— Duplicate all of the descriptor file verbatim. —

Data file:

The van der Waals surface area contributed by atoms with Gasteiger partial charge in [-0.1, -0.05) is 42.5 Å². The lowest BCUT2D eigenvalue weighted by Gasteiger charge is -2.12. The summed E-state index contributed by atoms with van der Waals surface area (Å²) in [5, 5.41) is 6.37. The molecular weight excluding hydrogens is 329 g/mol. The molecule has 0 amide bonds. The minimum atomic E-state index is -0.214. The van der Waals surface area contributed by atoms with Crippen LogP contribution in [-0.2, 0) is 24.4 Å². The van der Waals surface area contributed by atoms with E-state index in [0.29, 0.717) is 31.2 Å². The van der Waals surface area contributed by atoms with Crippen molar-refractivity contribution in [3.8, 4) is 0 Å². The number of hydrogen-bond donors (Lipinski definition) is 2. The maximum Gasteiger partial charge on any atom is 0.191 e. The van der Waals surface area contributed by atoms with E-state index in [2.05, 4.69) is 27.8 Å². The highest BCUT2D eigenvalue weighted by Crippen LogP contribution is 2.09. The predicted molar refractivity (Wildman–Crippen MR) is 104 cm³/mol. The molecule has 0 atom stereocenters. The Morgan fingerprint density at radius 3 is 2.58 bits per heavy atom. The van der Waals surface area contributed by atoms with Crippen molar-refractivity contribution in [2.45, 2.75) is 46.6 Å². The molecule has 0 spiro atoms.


The van der Waals surface area contributed by atoms with Gasteiger partial charge in [-0.1, -0.05) is 42.5 Å². The lowest BCUT2D eigenvalue weighted by Gasteiger charge is -2.12. The summed E-state index contributed by atoms with van der Waals surface area (Å²) in [5, 5.41) is 6.37. The molecular weight excluding hydrogens is 329 g/mol. The molecule has 0 amide bonds. The minimum atomic E-state index is -0.214. The van der Waals surface area contributed by atoms with Crippen LogP contribution in [-0.2, 0) is 24.4 Å². The van der Waals surface area contributed by atoms with E-state index in [0.29, 0.717) is 31.2 Å². The van der Waals surface area contributed by atoms with Crippen molar-refractivity contribution in [3.8, 4) is 0 Å². The number of hydrogen-bond donors (Lipinski definition) is 2. The maximum Gasteiger partial charge on any atom is 0.191 e. The van der Waals surface area contributed by atoms with E-state index in [2.05, 4.69) is 27.8 Å². The highest BCUT2D eigenvalue weighted by Crippen LogP contribution is 2.09. The predicted molar refractivity (Wildman–Crippen MR) is 104 cm³/mol. The molecule has 0 atom stereocenters. The Morgan fingerprint density at radius 3 is 2.58 bits per heavy atom. The van der Waals surface area contributed by atoms with Crippen molar-refractivity contribution in [2.45, 2.75) is 46.6 Å². The molecule has 0 spiro atoms.